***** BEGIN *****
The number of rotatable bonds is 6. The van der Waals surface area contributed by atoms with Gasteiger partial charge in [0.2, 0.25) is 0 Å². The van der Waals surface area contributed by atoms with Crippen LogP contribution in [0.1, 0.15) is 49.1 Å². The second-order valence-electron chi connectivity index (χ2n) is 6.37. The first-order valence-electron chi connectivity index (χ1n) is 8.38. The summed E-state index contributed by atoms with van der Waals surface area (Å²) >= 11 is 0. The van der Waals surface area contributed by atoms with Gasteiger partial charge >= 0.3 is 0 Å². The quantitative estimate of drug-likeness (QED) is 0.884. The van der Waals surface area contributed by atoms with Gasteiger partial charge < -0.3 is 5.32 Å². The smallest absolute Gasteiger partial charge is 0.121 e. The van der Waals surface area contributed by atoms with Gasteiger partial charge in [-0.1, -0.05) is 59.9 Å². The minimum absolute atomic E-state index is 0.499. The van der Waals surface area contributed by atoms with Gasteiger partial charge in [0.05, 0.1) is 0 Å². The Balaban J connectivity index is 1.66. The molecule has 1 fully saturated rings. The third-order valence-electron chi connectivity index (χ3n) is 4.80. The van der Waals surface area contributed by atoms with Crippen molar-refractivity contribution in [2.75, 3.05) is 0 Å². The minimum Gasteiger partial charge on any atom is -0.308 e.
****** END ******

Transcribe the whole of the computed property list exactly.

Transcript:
The number of rotatable bonds is 6. The van der Waals surface area contributed by atoms with Gasteiger partial charge in [0.2, 0.25) is 0 Å². The van der Waals surface area contributed by atoms with Crippen LogP contribution in [0.1, 0.15) is 49.1 Å². The second-order valence-electron chi connectivity index (χ2n) is 6.37. The first-order valence-electron chi connectivity index (χ1n) is 8.38. The summed E-state index contributed by atoms with van der Waals surface area (Å²) >= 11 is 0. The van der Waals surface area contributed by atoms with Gasteiger partial charge >= 0.3 is 0 Å². The quantitative estimate of drug-likeness (QED) is 0.884. The van der Waals surface area contributed by atoms with Gasteiger partial charge < -0.3 is 5.32 Å². The smallest absolute Gasteiger partial charge is 0.121 e. The van der Waals surface area contributed by atoms with Gasteiger partial charge in [-0.1, -0.05) is 59.9 Å². The minimum absolute atomic E-state index is 0.499. The van der Waals surface area contributed by atoms with Gasteiger partial charge in [0.05, 0.1) is 0 Å². The Balaban J connectivity index is 1.66. The molecule has 1 fully saturated rings. The third-order valence-electron chi connectivity index (χ3n) is 4.80. The van der Waals surface area contributed by atoms with Crippen molar-refractivity contribution in [2.75, 3.05) is 0 Å². The minimum Gasteiger partial charge on any atom is -0.308 e.